|Diversity, Globalization, and the Ways of Nature (IDRC, 1995, 234 p.)|
The balance of the effects (actual and potential) of globalization in the grasslands is unfavourable. Most savannas are the result of the degradation of forests. Although their soils are fertile, the fertility is often inherited from the former ecosystem and is substantially lower than it would be for a climatic savanna. Continuous farming on savannas gradually reduces fertility and, unless fertilizers are applied, agriculture becomes unproductive. In many cases, the use of fertilizers makes farming uneconomical and savanna lands are abandoned for other uses, usually raising cattle or planting with exotic trees, further unbalancing the ecosystem. Where slopes are steeper, the soft, highly friable savanna soils are easily eroded, further reducing their productivity.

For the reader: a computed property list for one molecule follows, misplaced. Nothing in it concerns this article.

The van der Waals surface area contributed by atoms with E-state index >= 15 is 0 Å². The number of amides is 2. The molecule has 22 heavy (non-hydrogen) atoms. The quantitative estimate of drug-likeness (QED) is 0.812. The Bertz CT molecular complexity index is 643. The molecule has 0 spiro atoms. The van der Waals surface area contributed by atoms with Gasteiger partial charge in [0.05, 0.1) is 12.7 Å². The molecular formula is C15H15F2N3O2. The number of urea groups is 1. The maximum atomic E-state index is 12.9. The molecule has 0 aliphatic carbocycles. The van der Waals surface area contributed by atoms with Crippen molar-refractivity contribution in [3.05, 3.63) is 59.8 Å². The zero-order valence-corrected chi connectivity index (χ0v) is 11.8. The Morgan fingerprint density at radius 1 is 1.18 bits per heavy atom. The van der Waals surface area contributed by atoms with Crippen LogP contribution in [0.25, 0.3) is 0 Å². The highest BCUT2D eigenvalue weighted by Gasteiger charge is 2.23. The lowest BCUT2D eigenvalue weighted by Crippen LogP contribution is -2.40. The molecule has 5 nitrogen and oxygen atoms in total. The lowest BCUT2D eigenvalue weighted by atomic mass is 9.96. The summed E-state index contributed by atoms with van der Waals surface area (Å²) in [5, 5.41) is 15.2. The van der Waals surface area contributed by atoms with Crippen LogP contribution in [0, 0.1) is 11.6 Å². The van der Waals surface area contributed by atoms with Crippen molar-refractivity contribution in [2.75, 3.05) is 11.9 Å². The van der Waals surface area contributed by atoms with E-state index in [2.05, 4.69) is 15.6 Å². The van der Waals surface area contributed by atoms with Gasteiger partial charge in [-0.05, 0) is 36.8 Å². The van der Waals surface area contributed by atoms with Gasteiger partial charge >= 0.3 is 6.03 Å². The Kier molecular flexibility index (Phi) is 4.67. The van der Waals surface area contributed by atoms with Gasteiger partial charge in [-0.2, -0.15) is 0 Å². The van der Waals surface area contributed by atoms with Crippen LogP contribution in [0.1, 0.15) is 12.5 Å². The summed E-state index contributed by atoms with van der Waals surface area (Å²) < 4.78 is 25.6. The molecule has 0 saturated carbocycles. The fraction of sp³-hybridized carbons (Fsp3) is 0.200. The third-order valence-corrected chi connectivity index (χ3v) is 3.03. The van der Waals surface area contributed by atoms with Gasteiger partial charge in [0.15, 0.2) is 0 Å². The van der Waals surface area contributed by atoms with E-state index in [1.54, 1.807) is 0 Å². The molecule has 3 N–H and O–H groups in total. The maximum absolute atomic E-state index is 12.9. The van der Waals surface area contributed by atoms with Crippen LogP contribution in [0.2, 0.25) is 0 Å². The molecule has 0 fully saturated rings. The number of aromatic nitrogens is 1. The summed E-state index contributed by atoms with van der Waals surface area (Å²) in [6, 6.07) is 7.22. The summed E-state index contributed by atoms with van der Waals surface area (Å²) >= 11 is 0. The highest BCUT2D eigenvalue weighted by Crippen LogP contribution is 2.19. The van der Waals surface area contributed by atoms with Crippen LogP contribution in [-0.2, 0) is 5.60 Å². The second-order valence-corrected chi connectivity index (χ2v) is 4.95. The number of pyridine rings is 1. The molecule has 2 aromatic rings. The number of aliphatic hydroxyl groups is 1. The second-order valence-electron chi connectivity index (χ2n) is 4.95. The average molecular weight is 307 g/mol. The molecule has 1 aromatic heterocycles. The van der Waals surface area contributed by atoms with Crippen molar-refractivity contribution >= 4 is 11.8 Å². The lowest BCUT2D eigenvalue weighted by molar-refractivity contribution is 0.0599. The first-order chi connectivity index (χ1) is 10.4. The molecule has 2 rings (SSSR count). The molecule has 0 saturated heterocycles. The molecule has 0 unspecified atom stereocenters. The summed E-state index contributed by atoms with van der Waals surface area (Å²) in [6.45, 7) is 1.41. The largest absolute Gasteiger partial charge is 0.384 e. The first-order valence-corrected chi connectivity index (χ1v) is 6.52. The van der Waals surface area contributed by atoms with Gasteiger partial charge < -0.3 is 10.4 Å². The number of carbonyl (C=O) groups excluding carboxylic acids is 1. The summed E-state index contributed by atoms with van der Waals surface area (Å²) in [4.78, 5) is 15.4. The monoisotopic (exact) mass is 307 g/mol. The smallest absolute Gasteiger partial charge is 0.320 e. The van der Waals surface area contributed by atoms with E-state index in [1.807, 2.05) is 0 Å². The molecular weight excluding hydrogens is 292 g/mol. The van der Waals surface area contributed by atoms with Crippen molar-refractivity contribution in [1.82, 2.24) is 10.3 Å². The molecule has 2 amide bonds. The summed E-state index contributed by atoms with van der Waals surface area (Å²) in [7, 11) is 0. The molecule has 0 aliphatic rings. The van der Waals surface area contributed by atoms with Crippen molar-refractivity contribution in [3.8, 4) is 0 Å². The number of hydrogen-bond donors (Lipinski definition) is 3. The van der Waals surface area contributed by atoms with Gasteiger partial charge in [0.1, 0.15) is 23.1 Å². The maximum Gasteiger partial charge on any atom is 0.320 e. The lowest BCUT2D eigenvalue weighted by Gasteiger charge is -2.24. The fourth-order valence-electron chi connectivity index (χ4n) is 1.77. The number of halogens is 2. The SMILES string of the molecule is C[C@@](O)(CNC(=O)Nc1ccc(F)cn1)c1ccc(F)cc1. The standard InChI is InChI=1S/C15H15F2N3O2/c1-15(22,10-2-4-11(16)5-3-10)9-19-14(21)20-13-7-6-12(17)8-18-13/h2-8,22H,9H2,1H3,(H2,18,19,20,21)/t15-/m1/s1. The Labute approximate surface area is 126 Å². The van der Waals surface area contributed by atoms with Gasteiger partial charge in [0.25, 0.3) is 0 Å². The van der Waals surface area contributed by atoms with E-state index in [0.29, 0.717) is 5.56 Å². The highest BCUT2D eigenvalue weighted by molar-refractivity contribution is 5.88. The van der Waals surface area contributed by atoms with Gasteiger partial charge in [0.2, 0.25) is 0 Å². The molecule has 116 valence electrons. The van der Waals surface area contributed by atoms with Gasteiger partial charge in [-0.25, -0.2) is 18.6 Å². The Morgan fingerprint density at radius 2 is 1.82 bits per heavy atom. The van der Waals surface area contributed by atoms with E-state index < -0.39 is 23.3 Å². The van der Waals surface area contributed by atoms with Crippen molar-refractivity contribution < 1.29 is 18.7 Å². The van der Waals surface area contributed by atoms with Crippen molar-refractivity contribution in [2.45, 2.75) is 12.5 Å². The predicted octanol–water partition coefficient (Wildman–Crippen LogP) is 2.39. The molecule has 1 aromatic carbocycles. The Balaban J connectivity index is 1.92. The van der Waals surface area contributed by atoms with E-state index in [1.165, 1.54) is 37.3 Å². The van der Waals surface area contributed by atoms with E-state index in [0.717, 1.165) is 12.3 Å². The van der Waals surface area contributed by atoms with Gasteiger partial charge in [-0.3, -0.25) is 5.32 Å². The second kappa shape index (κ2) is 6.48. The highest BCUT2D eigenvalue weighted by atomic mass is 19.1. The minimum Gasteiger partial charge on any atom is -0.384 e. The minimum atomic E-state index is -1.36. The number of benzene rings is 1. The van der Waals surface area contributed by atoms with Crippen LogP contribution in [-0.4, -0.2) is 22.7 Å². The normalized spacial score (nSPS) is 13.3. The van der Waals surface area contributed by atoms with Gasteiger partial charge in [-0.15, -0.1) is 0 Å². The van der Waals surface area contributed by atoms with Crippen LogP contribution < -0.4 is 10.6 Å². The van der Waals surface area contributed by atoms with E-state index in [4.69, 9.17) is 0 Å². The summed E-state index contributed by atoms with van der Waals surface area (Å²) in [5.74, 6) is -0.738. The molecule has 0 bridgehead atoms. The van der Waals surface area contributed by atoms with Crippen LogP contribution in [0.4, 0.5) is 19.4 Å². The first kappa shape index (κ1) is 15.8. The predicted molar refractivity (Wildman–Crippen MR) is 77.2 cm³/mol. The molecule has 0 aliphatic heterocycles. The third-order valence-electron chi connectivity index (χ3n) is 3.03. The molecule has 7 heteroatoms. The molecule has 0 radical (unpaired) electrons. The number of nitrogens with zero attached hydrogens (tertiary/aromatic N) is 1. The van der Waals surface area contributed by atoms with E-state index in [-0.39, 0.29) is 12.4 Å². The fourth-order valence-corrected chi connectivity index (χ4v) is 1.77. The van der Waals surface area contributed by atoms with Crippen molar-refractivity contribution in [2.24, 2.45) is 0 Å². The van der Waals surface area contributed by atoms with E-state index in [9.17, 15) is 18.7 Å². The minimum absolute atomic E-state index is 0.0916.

These ecological changes bring about important geomorphologic and hydrologic changes. Gullies and ravines are formed by erosion, and stream-flow patterns become irregular (more severe droughts, increased frequency and intensity of floods). Navigation canals may be blocked by sediments, dams and reservoirs may become useless (or their life span may be considerably reduced), water intakes may became clogged, water-treatment plants become more difficult and costly to operate, and so on.
Envionmental degradation of prairies is also frequently the result of increased runoff, soil erosion, and related geodynamic phenomena. In addition, there is a growing risk of soil deterioration as a result of care less forestation.
The belief that planting trees is good does not necessarily hold in grassland areas, where forestation may bring about an ecological imbalance that may end in a substantial reduction not only in productivity, but also in the systems biodiversity. As in other ecosystems, the sustainability of grasslands depends on recognizing the value of their diversity. It is through its resource base that the system can maintain the flexibility it needs and the potential for sustained use in the future.